RISING 2021 Podcast •
The Necks & The Dirty Three with Tony Buck, Jim White and Woody McDonald
How two drummers, from Australia's most iconic instrumental bands, found their rhythm
featuring Tony Buck, Jim White and Woody McDonald
Tony Buck earned his stripes as a jazz drummer in the Sydney Conservatorium of Music before forming cult improv band The Necks. Jim White earned his chops as a punk drummer in raucous Melbourne pubs throughout the early days of noise rock trio The Dirty Three. From opposite ends, their rhythms lay the foundation for the best instrumental bands in Australia. This is the story of how it all unfolded.
Created by Litmus Media
Producer: Mahmood Fazal
Editor and Associate Producer: Eugene Yang
Mastering Engineer: Geoffrey O’Connor
Engineer: Craig Bryant
Music: Dan Luscombe
Additional Music: The Necks, The Dirty Three
The Necks at RISING 2021
Cult Australian improvisation icons—post jazz; beyond definition. Playing across multiple venues and formats, only at RISING.
“The greatest trio on Earth” is how the New York Times described The Necks—Australia’s improvisational conjurors. You could say The Necks play jazz, but just like that big swing from the NYT, that description would be too simple. Typically performing two extended and improvised pieces, their modal jazz prises open tectonic plates and unknown realms, before elevating the audience to a higher ground.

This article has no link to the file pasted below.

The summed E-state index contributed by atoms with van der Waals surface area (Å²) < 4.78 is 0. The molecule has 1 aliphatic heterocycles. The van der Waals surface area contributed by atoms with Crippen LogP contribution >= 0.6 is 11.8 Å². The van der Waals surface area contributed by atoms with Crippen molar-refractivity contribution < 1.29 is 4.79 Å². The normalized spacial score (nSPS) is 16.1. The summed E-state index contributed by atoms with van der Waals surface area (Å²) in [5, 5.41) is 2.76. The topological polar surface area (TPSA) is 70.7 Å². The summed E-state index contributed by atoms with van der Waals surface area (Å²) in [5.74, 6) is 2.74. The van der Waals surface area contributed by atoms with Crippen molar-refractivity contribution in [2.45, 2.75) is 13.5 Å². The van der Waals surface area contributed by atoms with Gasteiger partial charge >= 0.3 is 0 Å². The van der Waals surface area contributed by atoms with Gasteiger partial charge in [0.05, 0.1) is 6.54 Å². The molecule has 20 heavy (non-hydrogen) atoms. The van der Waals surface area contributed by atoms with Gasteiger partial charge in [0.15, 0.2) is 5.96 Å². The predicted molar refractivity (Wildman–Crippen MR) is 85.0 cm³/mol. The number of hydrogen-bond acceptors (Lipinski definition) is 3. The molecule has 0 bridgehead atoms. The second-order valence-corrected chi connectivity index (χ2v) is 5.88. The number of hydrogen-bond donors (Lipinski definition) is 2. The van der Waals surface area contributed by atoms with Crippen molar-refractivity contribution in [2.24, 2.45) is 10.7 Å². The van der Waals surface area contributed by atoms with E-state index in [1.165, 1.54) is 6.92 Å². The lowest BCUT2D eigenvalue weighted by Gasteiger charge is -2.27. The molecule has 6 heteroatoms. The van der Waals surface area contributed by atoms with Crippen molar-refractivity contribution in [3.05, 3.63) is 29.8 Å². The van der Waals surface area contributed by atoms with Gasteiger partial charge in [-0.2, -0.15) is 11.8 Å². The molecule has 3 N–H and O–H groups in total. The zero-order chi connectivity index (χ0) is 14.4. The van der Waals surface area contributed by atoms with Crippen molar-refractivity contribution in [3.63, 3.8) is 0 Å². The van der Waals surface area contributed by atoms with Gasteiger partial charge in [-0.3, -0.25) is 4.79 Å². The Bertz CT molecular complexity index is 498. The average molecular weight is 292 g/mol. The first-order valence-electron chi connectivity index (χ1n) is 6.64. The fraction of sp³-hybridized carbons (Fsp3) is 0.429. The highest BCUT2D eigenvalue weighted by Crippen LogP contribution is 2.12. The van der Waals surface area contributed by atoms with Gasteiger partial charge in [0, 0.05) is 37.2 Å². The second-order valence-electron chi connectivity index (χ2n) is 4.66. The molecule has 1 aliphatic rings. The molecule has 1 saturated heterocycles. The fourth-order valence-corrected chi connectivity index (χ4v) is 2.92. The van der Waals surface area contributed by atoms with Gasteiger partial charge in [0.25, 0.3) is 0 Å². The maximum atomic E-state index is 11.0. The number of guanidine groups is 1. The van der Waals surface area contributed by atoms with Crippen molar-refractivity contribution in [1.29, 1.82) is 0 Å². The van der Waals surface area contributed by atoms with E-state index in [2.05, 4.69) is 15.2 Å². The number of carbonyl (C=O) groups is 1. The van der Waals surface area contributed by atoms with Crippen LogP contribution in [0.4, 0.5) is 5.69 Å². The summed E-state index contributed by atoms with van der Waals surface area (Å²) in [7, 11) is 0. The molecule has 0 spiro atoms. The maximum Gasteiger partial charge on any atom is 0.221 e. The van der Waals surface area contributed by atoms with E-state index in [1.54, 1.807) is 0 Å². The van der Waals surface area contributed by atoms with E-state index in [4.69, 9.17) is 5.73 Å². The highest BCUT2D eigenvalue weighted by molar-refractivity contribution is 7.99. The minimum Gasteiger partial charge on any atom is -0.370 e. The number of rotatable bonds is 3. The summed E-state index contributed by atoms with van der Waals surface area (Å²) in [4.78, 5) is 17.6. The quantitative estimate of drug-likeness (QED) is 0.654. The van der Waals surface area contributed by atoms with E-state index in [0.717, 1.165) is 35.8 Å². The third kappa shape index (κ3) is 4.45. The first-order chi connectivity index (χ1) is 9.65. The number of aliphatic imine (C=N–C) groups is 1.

As RISING’s band In Residency, The Necks perform across multiple venues and formats—their only shows in the world in over a year. As a unit, they send piano, drums, percussion and bass strings swirling around the Comedy Theatre; and provide an escalating, dramatic live score to Back to Back Theatre’s restaging of its seminal work Food Court. And in solo performances, band members Chris Abrahams and Tony Buck play the Melbourne Recital Centre.
Visit the RISING website for more information on The Necks.
In a play led by neuro-diverse performers, a Hindu god reclaims the Swastika from the Third Reich. Whose story is it to tell?
featuring Bruce Gladwin, Scott Price, John Safran and Dr. Vikrant Kishore
Comedian John Safran is no stranger to religious controversy, yet, as he steers a conversation about a Hindu god’s attempt to reclaim the Swastika from the Third Reich, the controversial problem of identity politics takes centre stage. For context, Hindu academic Dr. Vikrant Kishore intervenes. Under the spotlight, Back to Back theatre’s director Bruce Gladwin and performer Scott Price are interrogated.
Female agency in the golden years of pornography
featuring Annie Sprinkle and Sandi Sissel
In 1983, Sandi Sissel was behind the camera filming sex workers in a legal brothel in Nevada. Annie Sprinkle was at the frontier of America’s golden era of porn. Decades later, Sissel’s prolific career as a filmmaker and Sprinkle’s Ecosexual life as an activist intertwine in a conversation about sex work, the porn industry, female agency, Deep Throat and deepthroating.